Libraries Alive - National Church Library Association

Libraries Alive - National Church Library Association

What’s inside?

� Move your computer

mouse over the index to find

links to articles in this issue:

1 No Cataloging Police


3 More than Just

4 Sharing a Successful Idea

5 He Wrote the Book on

Church Libraries

7 Calendar

8 The Book that Changed

the World: Celebrating

the 400-Year Anniversary

of the King James Bible

10 Welcome New Members

11 Reviews

30 Promotional Dates

To further

the gospel


church libraries

Vol. 53, No. 2 • Spring 2011

Libraries Alive

Publication of National Church Library Association

supporting the unique needs of church libraries since 1958

No cataloging police allowed

by Sandy Sharps

“Help! I am a new librarian and I am

anxious about the right way to classify

books. Should we use Dewey, should we

use Library of Congress . . . something

else? What if we put the wrong Dewey

number on a book?”

I can assure you that the Cataloging

Police will not arrive at your church

doorstep, and that NCLA is here to help

you with decisions on cataloging and

much more.

We classify items

every day . . . It is simply a

matter of organizting and

managing information.

Let’s look at these two issues hindering

church librarians: classifying and

cataloging. We classify items every day:

birds, animals, languages, ethnic groups,

diseases, occupations and types of cars.

It is simply a matter of organizing and

managing information.

The Dewey Decimal Classification

(DDC) and the Library of Congress

Subject Headings (LCSH) are the

standard resources libraries use for

classifying information. Church libraries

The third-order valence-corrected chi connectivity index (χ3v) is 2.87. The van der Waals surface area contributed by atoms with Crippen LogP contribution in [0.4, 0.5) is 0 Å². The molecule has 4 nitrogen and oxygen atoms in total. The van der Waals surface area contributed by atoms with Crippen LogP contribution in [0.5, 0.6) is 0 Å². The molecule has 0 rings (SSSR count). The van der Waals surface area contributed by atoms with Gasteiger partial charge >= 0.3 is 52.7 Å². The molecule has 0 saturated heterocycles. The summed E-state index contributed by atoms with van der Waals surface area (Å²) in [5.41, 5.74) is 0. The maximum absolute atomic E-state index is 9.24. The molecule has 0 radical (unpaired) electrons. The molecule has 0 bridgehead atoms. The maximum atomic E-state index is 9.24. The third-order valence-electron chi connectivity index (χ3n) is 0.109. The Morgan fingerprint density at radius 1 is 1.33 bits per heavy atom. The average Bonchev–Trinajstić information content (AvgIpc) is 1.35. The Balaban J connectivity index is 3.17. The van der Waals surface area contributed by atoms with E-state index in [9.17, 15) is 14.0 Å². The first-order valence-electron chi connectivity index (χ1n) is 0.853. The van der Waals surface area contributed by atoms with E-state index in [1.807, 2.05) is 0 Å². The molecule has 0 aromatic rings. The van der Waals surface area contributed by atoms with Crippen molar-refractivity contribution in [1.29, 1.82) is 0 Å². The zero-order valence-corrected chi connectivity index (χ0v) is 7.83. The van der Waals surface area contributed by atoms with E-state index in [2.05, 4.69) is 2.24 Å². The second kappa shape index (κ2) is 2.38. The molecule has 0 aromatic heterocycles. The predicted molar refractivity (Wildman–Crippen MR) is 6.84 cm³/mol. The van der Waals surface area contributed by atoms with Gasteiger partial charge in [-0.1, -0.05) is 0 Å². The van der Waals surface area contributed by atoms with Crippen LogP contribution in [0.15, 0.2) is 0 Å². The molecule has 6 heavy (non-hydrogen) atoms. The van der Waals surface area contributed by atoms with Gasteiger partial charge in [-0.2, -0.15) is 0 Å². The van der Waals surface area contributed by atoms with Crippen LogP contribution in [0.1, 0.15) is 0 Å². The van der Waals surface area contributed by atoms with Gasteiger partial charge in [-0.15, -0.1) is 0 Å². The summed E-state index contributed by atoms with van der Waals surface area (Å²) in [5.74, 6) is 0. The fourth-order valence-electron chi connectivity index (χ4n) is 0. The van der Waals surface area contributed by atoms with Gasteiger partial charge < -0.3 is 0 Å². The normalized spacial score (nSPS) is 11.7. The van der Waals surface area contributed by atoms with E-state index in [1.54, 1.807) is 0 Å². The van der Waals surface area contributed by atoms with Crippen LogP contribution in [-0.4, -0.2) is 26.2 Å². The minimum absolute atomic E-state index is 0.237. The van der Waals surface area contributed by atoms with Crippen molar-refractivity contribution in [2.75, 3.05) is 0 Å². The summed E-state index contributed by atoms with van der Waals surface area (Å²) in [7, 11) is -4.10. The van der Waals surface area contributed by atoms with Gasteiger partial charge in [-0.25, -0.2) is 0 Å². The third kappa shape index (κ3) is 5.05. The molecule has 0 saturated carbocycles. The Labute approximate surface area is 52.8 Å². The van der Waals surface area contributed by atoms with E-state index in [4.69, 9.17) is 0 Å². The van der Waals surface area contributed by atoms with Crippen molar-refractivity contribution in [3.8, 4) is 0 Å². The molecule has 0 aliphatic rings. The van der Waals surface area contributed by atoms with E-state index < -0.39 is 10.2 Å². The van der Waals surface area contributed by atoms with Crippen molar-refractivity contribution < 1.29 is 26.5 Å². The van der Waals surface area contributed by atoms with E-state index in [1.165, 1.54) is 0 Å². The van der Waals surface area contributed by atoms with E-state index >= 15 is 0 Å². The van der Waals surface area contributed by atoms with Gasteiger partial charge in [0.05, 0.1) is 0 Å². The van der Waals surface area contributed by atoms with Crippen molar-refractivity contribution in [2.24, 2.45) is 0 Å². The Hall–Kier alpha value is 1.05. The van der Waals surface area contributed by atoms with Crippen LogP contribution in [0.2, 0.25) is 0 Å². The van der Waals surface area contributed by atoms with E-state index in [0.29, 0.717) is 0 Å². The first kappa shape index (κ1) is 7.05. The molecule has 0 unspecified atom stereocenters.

use, for the most part, the 200 Religion

Class of the Dewey Decimal System. For

a broad overview of the numbers in the

200 Religion Class visit: http://bpeck.


If library users could only search for

an item by title, author or publisher, it

would take them an enormous amount

of time to find items of related subject

matter, and they would undoubtedly

miss items because of the inefficient

search capability. To help users easily

� continued on page 2

NCLA Board of


Kathleen Bowman, President

Moe Conley, Treasurer

Gordon Duffy

Bev Etzelmueller

Sandi Neal

Sally Onstad

Sandy Sharps

Kay Smith

NCLA Staff

Sue Benish, Executive Director

Heidi Koehnen, Admin. Assist.

Contact NCLA

275 South Third Street, #204

Stillwater MN 55082


“Concourse! What a way to go! It’s great software for the 21st

century. We thought MLS was perfect for the church media

library. Concourse has raised MLS perfection to Perfection plus!,

i.e., more fun, more color, more excitement and more

service-oriented features for both large and small libraries...”

Eva Nell Hunter

Director Church Media Library

Central Baptist Church

Decatur, AL

No cataloging police allowed

(continued from page 1)

find other items that are similar in subject

matter, subject headings are assigned to

every item in the collection.

The library catalog is simply an index to

the collection. Cataloging is the process

of describing an item and giving access

points to that material so it can be located

when searching the catalog.

When cataloging, librarians describe

information in terms of its bibliographic

elements as well as their physical format.

Those elements include:

1. Who is the author or

joint author?

2. What is the title of

the book?

The most Pre-eminent

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Circulation, cataloging, searching, inventory and more!

Prevent Errors with DoubleCheck

Anyone can input data, but you have the final approval.

Circulate All Types of Media

Books, records, videos, etc. may be filed, searched, and printed. (888) 512-5760

Book Systems is a corporate member of NCLA.


3. Is there a subtitle? What is it?

4. Where was the book first


5. Who is the publisher?

6. When was this edition published?

7. Is the book part of a series?

8. What is the ISBN?

9. Is there Cataloging-in-Publication

(CIP) for the book?

10. Is there a dedication?

11. Does the book include an index?